It is rare that my RA allows me to feel particularly graceful, but these awkward arthritis moments add insult to injury, as I then not only feel stiff and achy, but also clumsy.

This article represents the opinions, thoughts, and experiences of the author; none of this content has been paid for by any advertiser. The RheumatoidArthritis.net team does not recommend or endorse any products or treatments discussed herein. Learn more about how we maintain editorial integrity here.

Comments

View Comments (8)
  • rhonda
    4 years ago

    I enjoy reading your article and this very thing happened to me the other day at the grocery store. My hands will do the very same thing. Here I am in the aisle and with out warning my hand just opens rite up letting the jar of tartar sauce (of course it was glass) fall to the ground busting on the floor and tartar sauce flying. I know this happens to other people who do not have RA but all I can think is why do my hands have to do this and why are all these people looking at me like I threw it at them. Needless to say I left after helping the sales girl clean it up with NO tartar sauce. Thanks for sharing.

  • Tamara Haag moderator author
    4 years ago

    Thanks for sharing, Rhonda. It is embarrassing when these things happen, but at least we all can understand in this RA community.

  • Jane Burbach
    4 years ago

    Great article! A thing happens with me during worse flares when I move my hands a certain way and it feels like something slides or becomes loose. It usually affects the inner wrist through thumb or outer wrist through ring finger. Then the affected area doesn’t move as planned. It can be surprising and I plan to mention it to the rheumatologist next time.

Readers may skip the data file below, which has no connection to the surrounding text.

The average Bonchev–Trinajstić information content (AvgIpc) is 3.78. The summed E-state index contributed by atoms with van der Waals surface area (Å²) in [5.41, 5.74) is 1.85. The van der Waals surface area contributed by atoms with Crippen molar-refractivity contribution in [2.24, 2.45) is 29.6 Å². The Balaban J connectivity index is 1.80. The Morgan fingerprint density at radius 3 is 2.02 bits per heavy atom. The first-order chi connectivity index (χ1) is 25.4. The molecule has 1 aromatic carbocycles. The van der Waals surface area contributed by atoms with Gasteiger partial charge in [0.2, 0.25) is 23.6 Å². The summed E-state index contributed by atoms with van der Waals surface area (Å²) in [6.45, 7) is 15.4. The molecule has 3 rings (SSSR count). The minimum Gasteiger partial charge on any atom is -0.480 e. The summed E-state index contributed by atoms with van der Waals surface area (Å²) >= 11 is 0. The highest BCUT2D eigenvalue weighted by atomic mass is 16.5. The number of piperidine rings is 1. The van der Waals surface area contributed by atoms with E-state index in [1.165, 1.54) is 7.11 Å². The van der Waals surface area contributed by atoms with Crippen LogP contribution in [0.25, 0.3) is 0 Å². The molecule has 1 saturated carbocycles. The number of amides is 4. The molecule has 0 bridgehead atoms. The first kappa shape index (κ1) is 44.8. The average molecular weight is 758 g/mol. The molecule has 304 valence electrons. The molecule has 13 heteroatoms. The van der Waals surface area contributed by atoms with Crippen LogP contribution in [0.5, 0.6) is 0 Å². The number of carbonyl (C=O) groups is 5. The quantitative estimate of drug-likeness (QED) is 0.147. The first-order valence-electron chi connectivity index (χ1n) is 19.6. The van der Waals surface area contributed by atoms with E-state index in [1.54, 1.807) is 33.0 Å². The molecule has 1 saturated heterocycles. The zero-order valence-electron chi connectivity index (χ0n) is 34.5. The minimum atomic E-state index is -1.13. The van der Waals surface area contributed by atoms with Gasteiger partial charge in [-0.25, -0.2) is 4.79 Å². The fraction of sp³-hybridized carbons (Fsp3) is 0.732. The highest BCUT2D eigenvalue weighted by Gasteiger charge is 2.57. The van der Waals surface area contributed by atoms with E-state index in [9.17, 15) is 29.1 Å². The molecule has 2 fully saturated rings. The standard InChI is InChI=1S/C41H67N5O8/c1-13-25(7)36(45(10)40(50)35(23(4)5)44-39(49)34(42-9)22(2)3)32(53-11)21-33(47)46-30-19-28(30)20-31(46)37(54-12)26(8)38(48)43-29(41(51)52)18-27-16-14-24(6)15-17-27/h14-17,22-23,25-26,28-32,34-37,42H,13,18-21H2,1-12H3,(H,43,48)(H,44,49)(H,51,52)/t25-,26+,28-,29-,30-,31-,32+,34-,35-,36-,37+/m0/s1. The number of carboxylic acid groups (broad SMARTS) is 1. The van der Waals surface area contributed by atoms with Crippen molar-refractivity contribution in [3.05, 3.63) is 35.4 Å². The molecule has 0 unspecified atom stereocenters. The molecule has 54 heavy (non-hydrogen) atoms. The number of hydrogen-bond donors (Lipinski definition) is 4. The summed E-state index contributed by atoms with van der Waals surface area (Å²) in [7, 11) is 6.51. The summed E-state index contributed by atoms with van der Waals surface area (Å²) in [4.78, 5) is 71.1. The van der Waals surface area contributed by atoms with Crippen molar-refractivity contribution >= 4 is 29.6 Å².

• Tamara Haag moderator author
    4 years ago

    Thanks for sharing! Yes, sometimes it skips our minds to talk to our doctors about these things b/c we get used to having our bodies doing weird things on us. But it can be helpful information for them to have, plus sometimes they can explain to us why it’s happening.

  • Annette Cornwall
    4 years ago

    I’m so glad you talked about trigger finger. I had a REALLY bad day yesterday. At almost ten at night I got to eat dinner. I decided to take the plate to my room and watch the news and relax. The dog decided to go out right then. I balanced the plate on my closed hand. To shut the back door. Suddenly my finger straightened out and I dumped the plate face down. I’m looking at my hand in shock and bawling because dinner now has to be scrubbed out of the carpet. It never occurred to me that it was an arthritis move. I thought I was just clutzy and tired. Thank you

  • Tamara Haag moderator author
    4 years ago

    I’m glad I could be of help in figuring out the mystery. No, you’re not a clutz! It’s so frustrating not to have control over the ways our bodies move.

  • KarenG.
    4 years ago

    Your articles are always informative, Thanks! I can relate to this one…. I fell recently and cannot get anybody to understand “things” just happen with RA. I now am of work with a fractured hip…..

  • Tamara Haag moderator author
    4 years ago

    Thanks! I’m so glad to hear you have found my articles to be helpful. I’m sorry to hear about your hip and the lack of understanding. I wish you as speedy a recovery as possible. Hang in there!